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When reading stuff on Haskell, I sometimes come across the adjective "applicative", but I have not been able to find a sufficiently clear definition of this adjective (as opposed to, say, Haskell's Applicative class). I would like to learn to recognize a piece of code/algorithm/data structure, etc. that is "applicative", just like I can recognize one that is "recursive". Some contrasting examples of "applicative" vs. whatever the term intends to draw a distinction from (which I hope is something more meaningful in its own right than "non-applicative") would be much appreciated.

Edit: for example, why was the word "applicative" chosen to name the class, and not some other name? What is it about this class that makes the name Applicative such a good fit for it (even at the price of its obscurity)?


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Can you give an example of a page using this terminology? –  ehird Jan 10 '12 at 3:41
it used to be "idioms"; a friend (Adam Megacz) who knows more says he preferred "idioms" to "applicative functor" (I think I recall him saying "it's not really a functor"). –  gatoatigrado Jan 10 '12 at 17:59
Any Applicative is also a Functor... it's only for lack of foresight that we don't have class Functor a => Applicative a. –  Tom Crockett Jan 10 '12 at 20:01
@pelotom: Er... we do. It's Monad that escapes the hierarchy. –  ehird Jan 11 '12 at 7:32
@ehird: oops, right you are. I guess my Haskell is a little rusty :) But I don't understand in what sense gatoatigrado's friend meant "it's not really a functor". What's not really a functor? All lawful Applicative instances are functors... –  Tom Crockett Jan 11 '12 at 9:12

2 Answers 2

It's not clear what "applicative" is being used to mean without knowing the context.

If it's truly not referring to applicative functors (i.e. Applicative), then it's probably referring to the form of application itself: f a b c is an applicative form, and this is where applicative functors get their name from: f <$> a <*> b <*> c is analogous. (Indeed, idiom brackets take this connection further, by letting you write it as (| f a b c |).)

Similarly, "applicative languages" can be contrasted with languages that are not primarily based on the application of function to argument (usually in prefix form); concatenative ("stack based") languages aren't applicative, for instance.

To answer the question of why applicative functors are called what they are in depth, I recommend reading Applicative programming with effects; the basic idea is that a lot of situations call for something like "enhanced application": applying pure functions within some effectful context. Compare these definitions of map and mapM:

map :: (a -> b) -> [a] -> [b]
map _ [] = []
map f (x:xs) = f x : map f xs

mapM :: (Monad m) => (a -> m b) -> [a] -> m [b]
mapM _ [] = return []
mapM f (x:xs) = do
  x' <- f x
  xs' <- mapM f xs
  return (x' : xs')

with mapA (usually called traverse):

mapA :: (Applicative f) => (a -> f b) -> [a] -> f [b]
mapA _ [] = pure []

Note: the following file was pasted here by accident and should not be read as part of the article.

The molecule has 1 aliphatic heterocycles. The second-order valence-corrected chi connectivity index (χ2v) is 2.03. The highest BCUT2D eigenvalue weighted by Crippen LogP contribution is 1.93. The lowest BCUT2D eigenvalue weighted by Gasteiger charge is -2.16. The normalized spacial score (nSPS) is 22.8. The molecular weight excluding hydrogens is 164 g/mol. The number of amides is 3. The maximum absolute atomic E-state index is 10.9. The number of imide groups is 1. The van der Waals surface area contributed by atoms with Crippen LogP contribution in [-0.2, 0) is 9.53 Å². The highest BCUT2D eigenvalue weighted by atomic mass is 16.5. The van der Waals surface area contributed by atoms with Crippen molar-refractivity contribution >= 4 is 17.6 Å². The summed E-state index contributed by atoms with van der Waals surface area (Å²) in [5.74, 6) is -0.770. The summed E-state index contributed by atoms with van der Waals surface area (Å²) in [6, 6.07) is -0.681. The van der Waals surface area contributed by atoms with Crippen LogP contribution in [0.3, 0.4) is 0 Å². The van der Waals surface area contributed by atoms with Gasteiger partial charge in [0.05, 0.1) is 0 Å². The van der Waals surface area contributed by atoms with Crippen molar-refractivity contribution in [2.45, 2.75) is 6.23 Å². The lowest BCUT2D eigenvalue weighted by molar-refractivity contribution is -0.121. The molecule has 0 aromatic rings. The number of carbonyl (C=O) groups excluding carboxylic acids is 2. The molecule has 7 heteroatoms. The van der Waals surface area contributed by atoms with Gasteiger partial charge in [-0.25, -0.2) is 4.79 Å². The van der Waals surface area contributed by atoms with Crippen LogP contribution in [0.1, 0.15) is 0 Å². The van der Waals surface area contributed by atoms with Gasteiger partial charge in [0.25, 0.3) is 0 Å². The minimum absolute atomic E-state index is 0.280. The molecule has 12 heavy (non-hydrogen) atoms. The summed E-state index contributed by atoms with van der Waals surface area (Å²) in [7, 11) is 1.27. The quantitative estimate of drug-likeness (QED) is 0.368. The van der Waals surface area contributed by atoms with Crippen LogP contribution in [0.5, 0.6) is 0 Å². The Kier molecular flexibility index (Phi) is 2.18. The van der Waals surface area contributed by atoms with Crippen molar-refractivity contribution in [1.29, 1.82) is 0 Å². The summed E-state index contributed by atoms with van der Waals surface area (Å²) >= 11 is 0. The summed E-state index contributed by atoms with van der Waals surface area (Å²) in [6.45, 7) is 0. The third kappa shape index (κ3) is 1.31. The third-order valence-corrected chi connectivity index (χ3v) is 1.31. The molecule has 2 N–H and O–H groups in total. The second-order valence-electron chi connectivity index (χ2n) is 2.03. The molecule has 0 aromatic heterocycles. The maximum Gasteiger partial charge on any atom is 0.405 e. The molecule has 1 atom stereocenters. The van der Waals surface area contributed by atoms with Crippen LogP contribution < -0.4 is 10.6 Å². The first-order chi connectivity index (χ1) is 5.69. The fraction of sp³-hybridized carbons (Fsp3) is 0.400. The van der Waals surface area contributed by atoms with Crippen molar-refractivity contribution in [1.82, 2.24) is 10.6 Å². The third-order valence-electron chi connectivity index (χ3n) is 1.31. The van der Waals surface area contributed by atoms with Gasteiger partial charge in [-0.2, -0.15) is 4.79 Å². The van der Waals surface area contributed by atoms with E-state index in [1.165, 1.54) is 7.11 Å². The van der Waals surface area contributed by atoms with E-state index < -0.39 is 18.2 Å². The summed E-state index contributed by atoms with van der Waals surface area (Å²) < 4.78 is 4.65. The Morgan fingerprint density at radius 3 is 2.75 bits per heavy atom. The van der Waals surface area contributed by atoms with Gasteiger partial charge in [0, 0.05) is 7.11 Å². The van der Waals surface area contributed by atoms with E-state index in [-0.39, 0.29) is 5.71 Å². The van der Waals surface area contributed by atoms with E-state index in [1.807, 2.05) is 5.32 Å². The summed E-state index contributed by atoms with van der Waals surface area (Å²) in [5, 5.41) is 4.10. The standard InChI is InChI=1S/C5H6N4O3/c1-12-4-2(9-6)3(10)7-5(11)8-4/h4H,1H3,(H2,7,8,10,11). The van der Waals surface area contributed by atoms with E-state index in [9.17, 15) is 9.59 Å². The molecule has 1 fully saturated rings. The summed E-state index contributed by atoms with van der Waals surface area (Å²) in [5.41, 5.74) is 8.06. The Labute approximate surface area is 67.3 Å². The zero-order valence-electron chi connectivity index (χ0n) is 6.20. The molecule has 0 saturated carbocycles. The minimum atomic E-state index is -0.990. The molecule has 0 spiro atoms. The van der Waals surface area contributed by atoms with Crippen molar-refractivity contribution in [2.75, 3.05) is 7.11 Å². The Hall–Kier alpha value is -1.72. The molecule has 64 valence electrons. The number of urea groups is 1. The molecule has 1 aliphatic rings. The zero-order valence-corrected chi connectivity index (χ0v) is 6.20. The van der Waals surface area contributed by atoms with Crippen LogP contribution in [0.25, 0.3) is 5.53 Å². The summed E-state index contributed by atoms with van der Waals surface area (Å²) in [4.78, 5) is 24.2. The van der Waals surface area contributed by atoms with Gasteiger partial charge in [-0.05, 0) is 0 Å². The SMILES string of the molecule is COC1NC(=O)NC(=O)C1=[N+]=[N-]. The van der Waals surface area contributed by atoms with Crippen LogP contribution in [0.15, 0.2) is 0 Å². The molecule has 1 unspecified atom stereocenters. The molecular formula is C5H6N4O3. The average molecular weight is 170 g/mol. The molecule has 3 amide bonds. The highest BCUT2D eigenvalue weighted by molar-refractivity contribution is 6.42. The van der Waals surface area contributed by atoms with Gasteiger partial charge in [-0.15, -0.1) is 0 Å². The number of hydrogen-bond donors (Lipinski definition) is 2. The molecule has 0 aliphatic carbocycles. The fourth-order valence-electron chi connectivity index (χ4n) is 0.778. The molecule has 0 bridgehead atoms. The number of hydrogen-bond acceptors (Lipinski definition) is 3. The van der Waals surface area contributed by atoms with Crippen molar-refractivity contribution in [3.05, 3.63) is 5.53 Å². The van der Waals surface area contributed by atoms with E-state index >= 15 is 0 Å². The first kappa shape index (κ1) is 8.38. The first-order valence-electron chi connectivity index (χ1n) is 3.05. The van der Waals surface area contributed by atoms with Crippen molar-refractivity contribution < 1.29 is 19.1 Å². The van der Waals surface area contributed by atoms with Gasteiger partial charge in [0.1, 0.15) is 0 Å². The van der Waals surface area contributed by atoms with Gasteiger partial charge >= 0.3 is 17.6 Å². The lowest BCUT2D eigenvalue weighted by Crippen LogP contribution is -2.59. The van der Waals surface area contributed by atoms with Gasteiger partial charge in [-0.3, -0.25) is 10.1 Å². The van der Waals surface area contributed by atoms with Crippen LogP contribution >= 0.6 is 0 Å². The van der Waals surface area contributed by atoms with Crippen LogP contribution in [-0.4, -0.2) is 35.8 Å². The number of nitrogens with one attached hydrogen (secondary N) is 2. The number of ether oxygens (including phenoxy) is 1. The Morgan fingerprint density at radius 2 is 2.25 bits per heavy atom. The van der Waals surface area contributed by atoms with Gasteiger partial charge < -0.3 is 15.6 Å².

mapA f (x:xs) = (:) <$> f x <*> mapA f xs

As you can see, mapA is much more concise, and more obviously related to map (even more so if you use the prefix form of (:) in map too). Indeed, using the applicative functor notation even when you have a full Monad is common in Haskell, since it's often much more clear.

Looking at the definition helps, too:

class (Functor f) => Applicative f where
  pure :: a -> f a
  (<*>) :: f (a -> b) -> f a -> f b

Compare the type of (<*>) to the type of application: ($) :: (a -> b) -> a -> b. What Applicative offers is a generalised "lifted" form of application, and code using it is written in an applicative style.

More formally, as mentioned in the paper and pointed out by ertes, Applicative is a generalisation of the SK combinators; pure is a generalisation of K :: a -> (r -> a) (aka const), and (<*>) is a generalisation of S :: (r -> a -> b) -> (r -> a) -> (r -> b). The r -> a part is simply generalised to f a; the original types are obtained with the Applicative instance for ((->) r).

As a practical matter, pure also allows you to write applicative expressions in a more uniform manner: pure f <*> effectful <*> pure x <*> effectful as opposed to (\a b -> f a x b) <$> effectful <*> effectful.

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On a more fundamental level one could say that "applicative" means working in some form of the SK calculus. This is also what the Applicative class is about. It gives you the combinators pure (a generalization of K) and <*> (a generalization of S).

Your code is applicative when it is expressed in such a style. For example the code

liftA2 (+) sin cos

is an applicative expression of

\x -> sin x + cos x

Of course in Haskell the Applicative class is the main construct for programming in an applicative style, but even in a monadic or arrowic context you can write applicatively:

return (+) `ap` sin `ap` cos

arr (uncurry (+)) . (sin &&& cos)

Whether the last piece of code is applicative is controversial though, because one might argue that applicative style needs currying to make sense.

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+1 for pointing out that the term "applicative" is rooted in combinatory logic. –  Tom Crockett Jan 10 '12 at 9:44
Indeed, Applicative programming with effects notes this directly: "This class generalises S and K from threading an environment to threading an effect in general." –  ehird Jan 10 '12 at 10:19

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